(11) RAM Group Select [15:8] (RGS, part of RAMT register) : In order to support more than 32 RAMs this RAM group select register has been provided. This extends the total number of RAMs that can be tested from 32 to 8192 RAMs of 32 bits or less. RAMs with data width larger than 32 are tested as more than one RAM and data logged separately.
(12) Return Data Register RDS 31:16, is part of RAMT register.
Status Outputs and Fail Status Registers
There are three status outputs from the pBIST output unit 326 that are included in status 330. These are (1) Done and (2) Run signals generated in micro-code program control 313, and (3) fail, generated in the output unit 326 from the flag (FSRF) signal in the status register 338. Fail Status Registers 338 of the pBIST output unit 326 includes four registers: (1) FSRF (fail flag); (2) FSRC (fail count); (3) FSRA (fail address) and (4) FSRD (fail data).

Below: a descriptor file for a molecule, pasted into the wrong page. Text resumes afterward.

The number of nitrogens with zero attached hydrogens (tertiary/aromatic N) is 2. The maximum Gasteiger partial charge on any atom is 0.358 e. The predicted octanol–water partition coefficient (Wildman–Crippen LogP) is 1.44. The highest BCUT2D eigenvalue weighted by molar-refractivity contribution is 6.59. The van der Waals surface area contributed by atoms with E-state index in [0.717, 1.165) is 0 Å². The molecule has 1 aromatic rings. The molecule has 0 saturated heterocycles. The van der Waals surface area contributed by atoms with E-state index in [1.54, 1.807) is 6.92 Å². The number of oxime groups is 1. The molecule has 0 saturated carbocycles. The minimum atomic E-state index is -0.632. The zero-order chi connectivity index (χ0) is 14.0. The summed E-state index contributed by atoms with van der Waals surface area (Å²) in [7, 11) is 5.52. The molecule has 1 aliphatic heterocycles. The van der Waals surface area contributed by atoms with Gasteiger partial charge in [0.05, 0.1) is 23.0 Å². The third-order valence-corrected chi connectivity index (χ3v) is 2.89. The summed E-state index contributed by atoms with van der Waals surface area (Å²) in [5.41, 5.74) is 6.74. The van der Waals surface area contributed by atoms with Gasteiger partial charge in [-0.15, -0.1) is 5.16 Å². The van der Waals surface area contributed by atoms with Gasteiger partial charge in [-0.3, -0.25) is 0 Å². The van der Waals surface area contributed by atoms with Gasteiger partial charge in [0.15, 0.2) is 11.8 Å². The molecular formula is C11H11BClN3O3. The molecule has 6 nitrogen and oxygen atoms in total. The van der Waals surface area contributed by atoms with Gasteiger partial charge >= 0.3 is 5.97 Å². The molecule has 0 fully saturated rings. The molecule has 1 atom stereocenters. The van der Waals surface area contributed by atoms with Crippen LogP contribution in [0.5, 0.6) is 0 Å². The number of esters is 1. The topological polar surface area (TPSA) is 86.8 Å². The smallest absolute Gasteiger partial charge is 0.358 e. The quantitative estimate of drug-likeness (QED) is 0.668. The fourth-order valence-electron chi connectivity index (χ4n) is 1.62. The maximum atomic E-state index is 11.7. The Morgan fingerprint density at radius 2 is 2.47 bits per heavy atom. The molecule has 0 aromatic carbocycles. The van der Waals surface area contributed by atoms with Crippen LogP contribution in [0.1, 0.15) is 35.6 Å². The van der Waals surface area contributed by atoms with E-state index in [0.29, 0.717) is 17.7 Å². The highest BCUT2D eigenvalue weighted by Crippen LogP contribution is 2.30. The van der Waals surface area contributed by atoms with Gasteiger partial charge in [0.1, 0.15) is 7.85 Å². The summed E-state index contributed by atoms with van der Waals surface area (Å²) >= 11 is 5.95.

(1) Fail Flag Register FSRF. This one bit register is cleared at reset and when start or pBIST_enable is activated. This I-bit register represents the failure status of the current execution phase at that point. It is driven high the moment the data logger makes a negative compare. It is also connected to the pBIST_fail output bit of the pBIST controller. Memory-Mapped address is 00F0 in Table 5.
(2) Fail Count Register FSRC [7:0]. This register is cleared at reset and when start or pBIST_enable is activated. This 8-bit register represents the failure count of the current execution phase at that point.
(3) Fail Address Register FSRA [15:0]: This register stores the event of a negative compare on address when the finite state machine signal FSR is logical 1. Memory-Mapped address is 00F8 in Table 5.